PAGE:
How an Unexpected Surgery Launched HeartSpark Design

An accessiBe Spotlight Session with our founder, Lauren Atherton, about the story behind HeartSpark Design, including her personal challenges and aha moments running a creative agency alongside a chronic illness.

This interview was originally published by accessiBe on August 28, 2022. accessiBe Spotlight Sessions is a series dedicated to conversations with change-makers and people that have made an impact on the community of people with disabilities. Watch more Spotlight Sessions on Youtube

Ilan Fisher: Hello, and welcome to another episode of spotlight sessions. My name’s Ilan Fisher, I’m the host. I also head up on nonprofit partnerships here at accessibility today. I’m gonna be speaking to a really interesting guest Lauren Atherton. She’s the CEO and founder of HeartSpark Design and HeartSpark Design really has a very interesting message and story about why it’s actually called HeartSpark Design. So I’m going to kind of let Lauren really introduce yourself and understand a little bit about HeartSpark Design also about your story and really how we’re having this conversation today.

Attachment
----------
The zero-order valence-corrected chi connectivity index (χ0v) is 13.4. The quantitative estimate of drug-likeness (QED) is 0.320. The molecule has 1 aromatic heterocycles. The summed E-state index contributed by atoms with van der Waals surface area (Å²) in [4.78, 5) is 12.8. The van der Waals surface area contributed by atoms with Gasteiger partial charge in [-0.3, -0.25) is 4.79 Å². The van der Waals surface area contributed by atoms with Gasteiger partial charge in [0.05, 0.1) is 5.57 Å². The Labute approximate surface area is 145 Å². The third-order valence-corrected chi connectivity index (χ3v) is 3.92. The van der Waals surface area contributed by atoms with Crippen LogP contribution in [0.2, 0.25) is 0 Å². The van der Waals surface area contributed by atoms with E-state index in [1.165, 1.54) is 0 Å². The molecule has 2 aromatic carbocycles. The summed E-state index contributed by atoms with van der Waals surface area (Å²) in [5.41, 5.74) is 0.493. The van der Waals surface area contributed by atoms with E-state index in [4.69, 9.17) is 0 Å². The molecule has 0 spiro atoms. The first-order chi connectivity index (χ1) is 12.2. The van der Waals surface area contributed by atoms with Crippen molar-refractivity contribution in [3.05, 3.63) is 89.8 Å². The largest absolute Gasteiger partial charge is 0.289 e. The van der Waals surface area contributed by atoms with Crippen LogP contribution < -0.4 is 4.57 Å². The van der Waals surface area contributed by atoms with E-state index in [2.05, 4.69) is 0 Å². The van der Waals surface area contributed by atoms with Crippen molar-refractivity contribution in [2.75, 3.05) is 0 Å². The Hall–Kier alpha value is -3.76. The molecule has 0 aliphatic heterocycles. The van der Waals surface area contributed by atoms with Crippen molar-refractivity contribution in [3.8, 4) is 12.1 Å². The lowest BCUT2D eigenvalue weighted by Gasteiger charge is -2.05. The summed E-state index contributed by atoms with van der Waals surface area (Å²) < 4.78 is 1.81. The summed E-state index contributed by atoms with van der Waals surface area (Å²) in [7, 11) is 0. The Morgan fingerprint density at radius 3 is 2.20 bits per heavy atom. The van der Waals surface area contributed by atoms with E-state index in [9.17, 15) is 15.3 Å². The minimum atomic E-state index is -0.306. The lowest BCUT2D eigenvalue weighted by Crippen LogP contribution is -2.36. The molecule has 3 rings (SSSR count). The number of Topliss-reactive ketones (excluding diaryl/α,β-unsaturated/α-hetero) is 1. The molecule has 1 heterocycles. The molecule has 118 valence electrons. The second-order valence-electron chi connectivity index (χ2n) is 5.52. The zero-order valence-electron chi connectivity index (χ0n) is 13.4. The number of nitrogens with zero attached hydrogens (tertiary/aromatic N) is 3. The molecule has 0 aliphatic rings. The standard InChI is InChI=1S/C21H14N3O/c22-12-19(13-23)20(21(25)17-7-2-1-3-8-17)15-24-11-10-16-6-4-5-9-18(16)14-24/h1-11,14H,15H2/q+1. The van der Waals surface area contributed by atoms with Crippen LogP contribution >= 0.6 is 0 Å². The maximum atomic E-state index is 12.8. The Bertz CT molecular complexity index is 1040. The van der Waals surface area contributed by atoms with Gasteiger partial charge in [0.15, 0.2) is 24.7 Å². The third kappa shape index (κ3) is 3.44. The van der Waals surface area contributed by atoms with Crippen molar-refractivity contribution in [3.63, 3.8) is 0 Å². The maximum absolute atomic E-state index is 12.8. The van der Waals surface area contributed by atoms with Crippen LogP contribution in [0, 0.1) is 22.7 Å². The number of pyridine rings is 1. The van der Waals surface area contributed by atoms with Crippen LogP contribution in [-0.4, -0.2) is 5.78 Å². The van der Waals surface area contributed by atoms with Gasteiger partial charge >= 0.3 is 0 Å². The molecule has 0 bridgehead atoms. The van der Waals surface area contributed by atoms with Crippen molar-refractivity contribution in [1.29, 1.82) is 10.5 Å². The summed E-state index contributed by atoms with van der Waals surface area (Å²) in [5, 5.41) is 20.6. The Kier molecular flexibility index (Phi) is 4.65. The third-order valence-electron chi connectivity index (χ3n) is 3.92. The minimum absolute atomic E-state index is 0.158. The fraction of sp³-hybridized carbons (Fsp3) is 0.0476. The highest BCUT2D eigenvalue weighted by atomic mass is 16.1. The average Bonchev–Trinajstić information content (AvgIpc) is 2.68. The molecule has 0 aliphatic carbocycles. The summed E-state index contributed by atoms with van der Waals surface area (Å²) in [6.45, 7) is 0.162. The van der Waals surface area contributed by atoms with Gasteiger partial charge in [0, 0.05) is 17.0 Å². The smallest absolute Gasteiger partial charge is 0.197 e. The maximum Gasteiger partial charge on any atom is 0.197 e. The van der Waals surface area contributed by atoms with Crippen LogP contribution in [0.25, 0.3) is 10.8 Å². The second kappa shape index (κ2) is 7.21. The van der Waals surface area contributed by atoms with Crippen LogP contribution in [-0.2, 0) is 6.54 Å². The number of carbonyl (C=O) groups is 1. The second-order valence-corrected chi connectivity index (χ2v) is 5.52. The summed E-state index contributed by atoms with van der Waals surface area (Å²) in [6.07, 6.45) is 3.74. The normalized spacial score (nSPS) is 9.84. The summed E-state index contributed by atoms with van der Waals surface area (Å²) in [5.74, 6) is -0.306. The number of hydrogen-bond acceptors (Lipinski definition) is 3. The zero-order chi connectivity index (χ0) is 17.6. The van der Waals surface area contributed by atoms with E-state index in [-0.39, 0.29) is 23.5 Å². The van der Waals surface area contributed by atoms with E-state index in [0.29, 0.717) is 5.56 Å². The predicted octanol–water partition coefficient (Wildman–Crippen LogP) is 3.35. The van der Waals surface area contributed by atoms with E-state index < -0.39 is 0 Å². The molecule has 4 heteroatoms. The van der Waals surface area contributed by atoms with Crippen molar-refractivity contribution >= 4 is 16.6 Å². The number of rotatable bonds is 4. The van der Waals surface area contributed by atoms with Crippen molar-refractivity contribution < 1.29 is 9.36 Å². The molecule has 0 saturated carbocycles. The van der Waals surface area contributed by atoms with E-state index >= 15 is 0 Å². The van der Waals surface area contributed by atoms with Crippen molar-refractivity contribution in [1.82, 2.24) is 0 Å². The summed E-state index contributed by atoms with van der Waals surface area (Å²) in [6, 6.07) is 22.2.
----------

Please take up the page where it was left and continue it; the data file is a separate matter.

Lauren Atherton: Absolutely. So I’m Lauren Atherton. I own HeartSpark Design. We’re based outta Denver, Colorado, and I always, I got my career started in advertising and small agencies, internal teams, all sorts of different creative enterprises working with big clients, small clients. And roughly let’s see, five years ago I had emergency open heart surgery. <Laugh> like no history of heart disease, nothing. And that kinda rocked my world into you know, just trying to take care of myself more, really realizing a dream that I had to own an agency for nonprofits. So I went from working all hours of the day, all the time to really focusing on, you know, okay, what do I really wanna be known for and what am I really good at? Okay. I’m really good at design. So let’s build a team around that and start this agency that works with nonprofit organizations and quite a few health organizations that we work with.

And so after my surgery, I was diagnosed with Loeys-Dietz syndrome. And so it’s been quite a challenge to try to figure out how to run a business with a chronic illness and also serve nonprofits. So it’s really a mesh of you know, helping people really trying to bring good design to the nonprofit space in the United States. And that’s where I got introduced to accessibility. And so just trying to make sure that all of our websites are accessible and especially with a few health scares in my books, <laugh>, you know, making sure that we make that the web accessible for all.

Ilan: Thank you, Lauren. And for people who don’t know about Loeys-Dietz syndrome and, and I myself, and just at the beginning of my journey and learning about it, what is it and kind of, how, how is your journey been, been with it navigating?